‘Respect the water however experienced you are’ - says woman who has taken on some of world’s toughest swims
Everyone needs to respect the water, regardless of how experienced they are.
That’s the message from Tracy Clark of Thorpe St Andrew, who has taken on some of the world’s toughest open-water swims.
Ms Clark’s safety message follows a fatal weekend in Norfolk waters, when a man in his 20s died at the lakes at Bawsey Pits, and a woman in her 30s died on the coast at Waxham.
Ms Clark, 50, said one of the main things to bear in mind was the temperature of the water.
She said: “The water off the coast in Norfolk is around 18C, which to most people is still quite cold, compared to a swimming pool which is around 28C. It’s easy to underestimate how draining that cold can be on the body.”
Ms Clark said Norfolk’s tides could also be quite strong.
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She said: “There is a lot of water either filling up or emptying out, and people don’t realise the strength of that. The other thing is the rip. They are more visible when the water is rough, but when the water’s calm, that’s usually a sign that there’s a rip there.”
MORE: Woman dies after emergency services called out to reports of seven in water on Norfolk coastMs Clark, who regularly swims at Sea Palling, has completed gruelling swimming challenges including an Ice Mile in 3.6 degree water, the English Channel, the Strait of Gibraltar, Catalina Channel in California and around Manhattan Island.
She said people should swim with someone else whenever they could.
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Ms Clark said: “Never swim alone and swim on a guarded beach if you’re not a strong swimmer. You should also avoid setting a time limit on how long you’re going to be in the water, and if it’s your first time swimming in the sea this summer, definitely don’t stay in for too long.”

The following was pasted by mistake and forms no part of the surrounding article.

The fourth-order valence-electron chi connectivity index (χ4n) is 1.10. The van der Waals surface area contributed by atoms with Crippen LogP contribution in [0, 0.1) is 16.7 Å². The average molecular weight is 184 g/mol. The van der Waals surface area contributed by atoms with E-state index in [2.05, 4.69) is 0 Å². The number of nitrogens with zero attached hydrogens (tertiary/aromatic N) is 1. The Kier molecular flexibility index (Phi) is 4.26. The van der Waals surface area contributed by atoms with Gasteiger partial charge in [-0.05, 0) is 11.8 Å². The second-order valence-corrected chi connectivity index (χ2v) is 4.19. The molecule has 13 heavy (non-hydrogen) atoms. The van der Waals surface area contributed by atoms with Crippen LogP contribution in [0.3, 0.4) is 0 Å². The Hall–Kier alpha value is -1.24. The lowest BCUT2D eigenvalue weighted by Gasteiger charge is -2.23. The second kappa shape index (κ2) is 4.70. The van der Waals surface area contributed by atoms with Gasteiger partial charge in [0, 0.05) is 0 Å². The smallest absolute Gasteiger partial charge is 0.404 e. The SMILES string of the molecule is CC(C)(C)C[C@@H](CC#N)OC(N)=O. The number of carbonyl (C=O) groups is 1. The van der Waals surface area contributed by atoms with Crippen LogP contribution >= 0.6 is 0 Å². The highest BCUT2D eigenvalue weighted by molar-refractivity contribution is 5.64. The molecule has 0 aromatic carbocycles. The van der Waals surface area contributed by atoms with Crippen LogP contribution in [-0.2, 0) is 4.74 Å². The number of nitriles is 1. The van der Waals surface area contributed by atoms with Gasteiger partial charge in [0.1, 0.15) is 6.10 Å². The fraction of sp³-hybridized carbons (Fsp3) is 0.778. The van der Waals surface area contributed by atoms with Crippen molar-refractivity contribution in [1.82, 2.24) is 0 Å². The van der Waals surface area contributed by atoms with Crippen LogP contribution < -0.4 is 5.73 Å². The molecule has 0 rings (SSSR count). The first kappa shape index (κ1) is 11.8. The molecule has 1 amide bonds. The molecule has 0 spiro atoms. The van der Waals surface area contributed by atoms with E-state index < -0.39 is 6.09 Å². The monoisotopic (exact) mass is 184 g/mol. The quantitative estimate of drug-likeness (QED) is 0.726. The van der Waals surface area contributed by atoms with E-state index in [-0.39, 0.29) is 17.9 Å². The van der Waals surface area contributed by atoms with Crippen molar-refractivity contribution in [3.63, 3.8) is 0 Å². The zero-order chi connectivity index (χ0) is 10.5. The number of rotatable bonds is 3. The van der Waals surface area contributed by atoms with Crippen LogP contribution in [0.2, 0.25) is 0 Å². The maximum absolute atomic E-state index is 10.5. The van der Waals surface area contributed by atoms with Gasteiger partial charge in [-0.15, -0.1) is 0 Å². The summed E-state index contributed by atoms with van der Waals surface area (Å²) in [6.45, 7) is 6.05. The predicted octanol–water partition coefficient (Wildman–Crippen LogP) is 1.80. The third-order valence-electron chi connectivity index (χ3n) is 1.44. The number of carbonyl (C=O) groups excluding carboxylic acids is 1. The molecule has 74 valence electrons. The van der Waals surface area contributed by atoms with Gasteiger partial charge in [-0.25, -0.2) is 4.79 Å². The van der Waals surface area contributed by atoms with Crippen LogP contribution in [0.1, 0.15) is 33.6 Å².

Ms Clark said swimmers should watch out for signs of hypothermia, which happens when the body loses heat faster than it can produce heat.
She said: “You can start to feel drained, almost groggy. Your arms can start to feel a bit warm, and the strength can drain out of your arms and legs. If you feel that you should immediately get out and tell somebody. There’s something called an ‘after drop’ which is when your core temperature will continue to drop after you get out of the water.”
Top five water safety tips from the Royal Lifesaving Society UK:
1. Look out for lifeguards
If you’re looking for a place to cool off always find a lifeguarded swimming site.
2. It’s colder than it looks
Water at open water and inland sites is often much colder than it looks, cold water can affect your ability to swim and self-rescue.
3. Don’t go too far
Always swim parallel to the shore, that way you’re never too far away from it.
4. It’s stronger than it looks
Currents in the water can be very strong. If you find yourself caught in a riptide – don’t swim against it – you’ll tire yourself out. Swim with the current and call for help.
5. Bring a friend
Always bring a friend when you go swimming so if anything goes wrong you’ve got someone there to help.